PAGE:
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As far as I am aware this is a meme started by the truth movement. I started seeing it as a rumour back in 2004/5 and since then it's grown into a full blown factoid. Not aware of any significant kernel of truth in it though. The corrosion would be expected to be pretty minimal and there was no evidence of it in the debris studies that I saw.
Yes, maybe. Legends abound where facts are made state secrets. It was meant as an example, other rumors have it most of the floors were unoccupied.


But it would be unfair to insinuate that if they had to choose between being on the safer side of the equation and saving a few bucks, they'd go for the money and let that thing come down as soon as it can.
The idea that the collapses made anyone money is flawed, it's based on only adding up one side of the equation, the insurance income. Most people who do this forget that the whole site had to be cleared and redeveloped, a project taking over a decade and no rents or income could be collected in this time etc.

[...]


...and now imagine money wouldn't be an issue...

Well if money's not an issue then you don't need the insurance payout in the first place, so problem solved! No impossible conspiracy to pull off and you still have a building.
That's not what I meant, I see my formulation was misleading. I was playing at the explanation that a stable structure would be too costly and therefor architects end up building skyscrapers that are hardly strong enough to support their own weight.

I actually lean more to the conclusion that money really wasn't an issue at all, Whatever the destruction, cleanup, repair and rebuilding may have cost in $$, the actual yield was much, much higher and measured in a totally different and much stronger currency...

I finally am finished with the rubbish I've been working on so I'm gonna vanish shortly, probably for a day or two but who knows. I've enjoyed this conversation though and I don't feel that you are being as unreasonable now as your criticism of Bazant seems. Hopefully we can continue it.
It has been a pleasure! I'm looking forward to continue this fruitful debate. Enjoy your free time :-)


Try German next, it has three sexes and four cases and... umlauts + ß :-)

Ach mein gott!
...and all Nouns start with a Capital



posted on May, 22 2013 @ 02:02 PM
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I have been reading the last several replies on this posting and have, what to me is, a simple question.
Through out all the retoric and calculation, there seems to be no attention given to the amount of debris material which was ejected from the buildings as they collapsed. Not just the steel members buy also the concrete.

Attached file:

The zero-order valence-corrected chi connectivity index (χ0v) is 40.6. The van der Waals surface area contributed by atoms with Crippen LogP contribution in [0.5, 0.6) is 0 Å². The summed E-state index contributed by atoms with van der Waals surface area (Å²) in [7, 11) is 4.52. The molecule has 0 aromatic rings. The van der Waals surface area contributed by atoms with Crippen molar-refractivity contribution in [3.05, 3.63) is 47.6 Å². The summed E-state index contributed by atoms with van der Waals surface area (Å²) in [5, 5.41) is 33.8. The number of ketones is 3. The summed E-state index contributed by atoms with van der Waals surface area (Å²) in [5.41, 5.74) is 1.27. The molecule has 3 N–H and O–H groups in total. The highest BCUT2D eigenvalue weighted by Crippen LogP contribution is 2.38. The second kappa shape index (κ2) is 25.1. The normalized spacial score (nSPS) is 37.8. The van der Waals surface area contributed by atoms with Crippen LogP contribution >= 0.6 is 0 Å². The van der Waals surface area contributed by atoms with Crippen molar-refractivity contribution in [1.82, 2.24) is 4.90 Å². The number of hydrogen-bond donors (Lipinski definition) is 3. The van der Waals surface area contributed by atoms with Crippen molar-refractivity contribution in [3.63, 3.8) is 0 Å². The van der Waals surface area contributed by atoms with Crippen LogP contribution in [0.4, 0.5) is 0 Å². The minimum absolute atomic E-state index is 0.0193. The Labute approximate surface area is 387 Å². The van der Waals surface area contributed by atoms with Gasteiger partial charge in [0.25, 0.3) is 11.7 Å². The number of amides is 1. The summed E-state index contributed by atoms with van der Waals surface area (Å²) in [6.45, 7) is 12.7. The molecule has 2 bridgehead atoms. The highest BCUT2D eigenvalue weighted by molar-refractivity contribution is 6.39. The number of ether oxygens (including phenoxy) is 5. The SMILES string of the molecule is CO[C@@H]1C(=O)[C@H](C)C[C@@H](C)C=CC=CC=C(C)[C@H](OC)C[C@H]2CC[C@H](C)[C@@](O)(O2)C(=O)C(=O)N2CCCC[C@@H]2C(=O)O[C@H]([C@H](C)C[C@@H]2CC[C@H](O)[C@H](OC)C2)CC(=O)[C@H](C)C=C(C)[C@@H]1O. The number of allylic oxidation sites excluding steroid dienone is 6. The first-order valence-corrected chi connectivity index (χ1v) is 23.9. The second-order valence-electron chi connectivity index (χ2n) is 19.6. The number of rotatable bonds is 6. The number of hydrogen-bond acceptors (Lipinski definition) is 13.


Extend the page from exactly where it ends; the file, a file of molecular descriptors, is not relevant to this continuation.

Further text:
Would not the apparent loss of this mass need to be figured into the calculus of this event in order to define the true nature of how the collapes happened as it appeared?



posted on May, 22 2013 @ 02:10 PM
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reply to post by teamcommander
 


It is of course of some relevance, but the amount of mass that would need to be ejected for the collapse to arrest is rather large. The thing is, when a large amount of mass is being ejected, it means there must be quite large forces acting. And when there are large forces, you won't have an arrest any time soon. So it is a bit of a self contradicting argument.

Bazant took debris falling sideways in consideration his papers by the way.



posted on May, 22 2013 @ 02:41 PM
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Originally posted by teamcommander
I have been reading the last several replies on this posting and have, what to me is, a simple question.
Through out all the retoric and calculation, there seems to be no attention given to the amount of debris material which was ejected from the buildings as they collapsed. Not just the steel members buy also the concrete.
Would not the apparent loss of this mass need to be figured into the calculus of this event in order to define the true nature of how the collapes happened as it appeared?


You are on the right path.

Yes it should have been especially when you look at the amount.

Now the question is if the concrete was being turned to dust what was acually "pancaking"?

And how did all that pancaked concrete manage to make a pile of rubble less than the height of the lobbies?

Well that easy. Because the concrete was turned into dust that covered most everything in 2inches of dust

Therefore the concrete wouldn't/couldn't be used as a mass when calculating

But dont suggest that to the os side.



posted on May, 22 2013 @ 03:04 PM
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reply to post by Another_Nut
 


This is pretty much my thinking.
You know there is a lot of water in even a small cloud, and water is fairly dense and heavy, but you don't get much of a reading on a set of scales when you try to weigh one.



posted on May, 22 2013 @ 03:17 PM
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Originally posted by -PLB-
reply to post by teamcommander
 


It is of course of some relevance, but the amount of mass that would need to be ejected for the collapse to arrest is rather large. The thing is, when a large amount of mass is being ejected, it means there must be quite large forces acting. And when there are large forces, you won't have an arrest any time soon. So it is a bit of a self contradicting argument.

Bazant took debris falling sideways in consideration his papers by the way.



So the concrete floor slabs for 220 stories is negligible?

Than that is why noone takes the os side seriously.

Silly statements like that.